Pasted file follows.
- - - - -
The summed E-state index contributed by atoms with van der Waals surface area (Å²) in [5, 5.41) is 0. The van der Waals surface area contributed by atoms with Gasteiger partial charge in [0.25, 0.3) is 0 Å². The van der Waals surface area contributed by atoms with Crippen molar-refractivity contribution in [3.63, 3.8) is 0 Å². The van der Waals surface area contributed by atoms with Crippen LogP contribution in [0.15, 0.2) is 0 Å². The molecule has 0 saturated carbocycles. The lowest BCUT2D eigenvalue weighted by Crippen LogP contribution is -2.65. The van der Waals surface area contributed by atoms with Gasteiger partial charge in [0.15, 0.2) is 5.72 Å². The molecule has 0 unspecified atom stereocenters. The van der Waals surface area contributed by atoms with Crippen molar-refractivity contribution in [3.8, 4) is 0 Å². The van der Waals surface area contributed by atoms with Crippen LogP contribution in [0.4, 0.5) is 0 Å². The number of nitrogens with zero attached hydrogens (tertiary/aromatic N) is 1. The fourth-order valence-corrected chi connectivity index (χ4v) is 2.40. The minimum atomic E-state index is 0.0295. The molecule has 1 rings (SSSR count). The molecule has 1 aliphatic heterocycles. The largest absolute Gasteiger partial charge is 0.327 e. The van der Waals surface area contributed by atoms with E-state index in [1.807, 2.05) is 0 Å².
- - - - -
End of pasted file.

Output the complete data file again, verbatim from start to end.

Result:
The summed E-state index contributed by atoms with van der Waals surface area (Å²) in [5, 5.41) is 0. The van der Waals surface area contributed by atoms with Gasteiger partial charge in [0.25, 0.3) is 0 Å². The van der Waals surface area contributed by atoms with Crippen molar-refractivity contribution in [3.63, 3.8) is 0 Å². The van der Waals surface area contributed by atoms with Crippen LogP contribution in [0.15, 0.2) is 0 Å². The molecule has 0 saturated carbocycles. The lowest BCUT2D eigenvalue weighted by Crippen LogP contribution is -2.65. The van der Waals surface area contributed by atoms with Gasteiger partial charge in [0.15, 0.2) is 5.72 Å². The molecule has 0 unspecified atom stereocenters. The van der Waals surface area contributed by atoms with Crippen molar-refractivity contribution in [3.8, 4) is 0 Å². The van der Waals surface area contributed by atoms with Crippen LogP contribution in [0.4, 0.5) is 0 Å². The number of nitrogens with zero attached hydrogens (tertiary/aromatic N) is 1. The fourth-order valence-corrected chi connectivity index (χ4v) is 2.40. The minimum atomic E-state index is 0.0295. The molecule has 1 rings (SSSR count). The molecule has 1 aliphatic heterocycles. The largest absolute Gasteiger partial charge is 0.327 e. The van der Waals surface area contributed by atoms with E-state index in [1.807, 2.05) is 0 Å².